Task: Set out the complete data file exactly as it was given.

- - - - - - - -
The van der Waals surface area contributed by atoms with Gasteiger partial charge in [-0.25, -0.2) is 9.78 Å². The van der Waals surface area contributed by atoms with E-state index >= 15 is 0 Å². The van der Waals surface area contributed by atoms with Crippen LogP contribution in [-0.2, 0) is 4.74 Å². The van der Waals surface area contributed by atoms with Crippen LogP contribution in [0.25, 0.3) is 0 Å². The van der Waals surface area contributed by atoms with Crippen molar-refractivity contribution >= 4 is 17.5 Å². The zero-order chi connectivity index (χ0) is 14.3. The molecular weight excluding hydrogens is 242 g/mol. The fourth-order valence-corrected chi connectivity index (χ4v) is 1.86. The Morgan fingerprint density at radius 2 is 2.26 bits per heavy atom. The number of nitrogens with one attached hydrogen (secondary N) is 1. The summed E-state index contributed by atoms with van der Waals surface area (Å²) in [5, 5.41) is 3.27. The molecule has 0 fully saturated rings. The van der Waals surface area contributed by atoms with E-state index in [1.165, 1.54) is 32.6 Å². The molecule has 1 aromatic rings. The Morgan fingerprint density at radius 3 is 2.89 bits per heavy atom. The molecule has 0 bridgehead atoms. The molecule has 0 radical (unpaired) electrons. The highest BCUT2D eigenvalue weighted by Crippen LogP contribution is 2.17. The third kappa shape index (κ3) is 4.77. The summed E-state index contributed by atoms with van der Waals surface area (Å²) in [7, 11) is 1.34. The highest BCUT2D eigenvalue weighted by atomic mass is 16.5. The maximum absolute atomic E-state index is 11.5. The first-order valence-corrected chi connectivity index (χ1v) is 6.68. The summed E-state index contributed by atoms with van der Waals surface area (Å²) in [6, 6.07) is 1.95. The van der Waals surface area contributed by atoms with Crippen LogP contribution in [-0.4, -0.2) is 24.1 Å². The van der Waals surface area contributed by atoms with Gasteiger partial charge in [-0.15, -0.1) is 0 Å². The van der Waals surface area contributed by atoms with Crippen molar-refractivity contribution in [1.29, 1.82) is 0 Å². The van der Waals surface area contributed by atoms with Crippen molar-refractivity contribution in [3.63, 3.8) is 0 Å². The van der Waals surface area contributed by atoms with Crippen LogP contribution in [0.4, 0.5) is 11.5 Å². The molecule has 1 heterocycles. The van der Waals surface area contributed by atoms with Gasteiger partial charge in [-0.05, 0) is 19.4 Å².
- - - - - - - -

The van der Waals surface area contributed by atoms with Gasteiger partial charge in [-0.25, -0.2) is 9.78 Å². The van der Waals surface area contributed by atoms with E-state index >= 15 is 0 Å². The van der Waals surface area contributed by atoms with Crippen LogP contribution in [-0.2, 0) is 4.74 Å². The van der Waals surface area contributed by atoms with Crippen LogP contribution in [0.25, 0.3) is 0 Å². The van der Waals surface area contributed by atoms with Crippen molar-refractivity contribution >= 4 is 17.5 Å². The zero-order chi connectivity index (χ0) is 14.3. The molecular weight excluding hydrogens is 242 g/mol. The fourth-order valence-corrected chi connectivity index (χ4v) is 1.86. The Morgan fingerprint density at radius 2 is 2.26 bits per heavy atom. The number of nitrogens with one attached hydrogen (secondary N) is 1. The summed E-state index contributed by atoms with van der Waals surface area (Å²) in [5, 5.41) is 3.27. The molecule has 0 fully saturated rings. The van der Waals surface area contributed by atoms with E-state index in [1.165, 1.54) is 32.6 Å². The molecule has 1 aromatic rings. The Morgan fingerprint density at radius 3 is 2.89 bits per heavy atom. The molecule has 0 bridgehead atoms. The molecule has 0 radical (unpaired) electrons. The highest BCUT2D eigenvalue weighted by Crippen LogP contribution is 2.17. The third kappa shape index (κ3) is 4.77. The summed E-state index contributed by atoms with van der Waals surface area (Å²) in [7, 11) is 1.34. The highest BCUT2D eigenvalue weighted by atomic mass is 16.5. The maximum absolute atomic E-state index is 11.5. The first-order valence-corrected chi connectivity index (χ1v) is 6.68. The summed E-state index contributed by atoms with van der Waals surface area (Å²) in [6, 6.07) is 1.95. The van der Waals surface area contributed by atoms with Crippen LogP contribution in [-0.4, -0.2) is 24.1 Å². The van der Waals surface area contributed by atoms with Gasteiger partial charge in [-0.15, -0.1) is 0 Å². The van der Waals surface area contributed by atoms with Crippen molar-refractivity contribution in [1.29, 1.82) is 0 Å². The van der Waals surface area contributed by atoms with Crippen molar-refractivity contribution in [3.63, 3.8) is 0 Å². The van der Waals surface area contributed by atoms with Crippen LogP contribution in [0.4, 0.5) is 11.5 Å². The molecule has 1 heterocycles. The van der Waals surface area contributed by atoms with Gasteiger partial charge in [-0.05, 0) is 19.4 Å².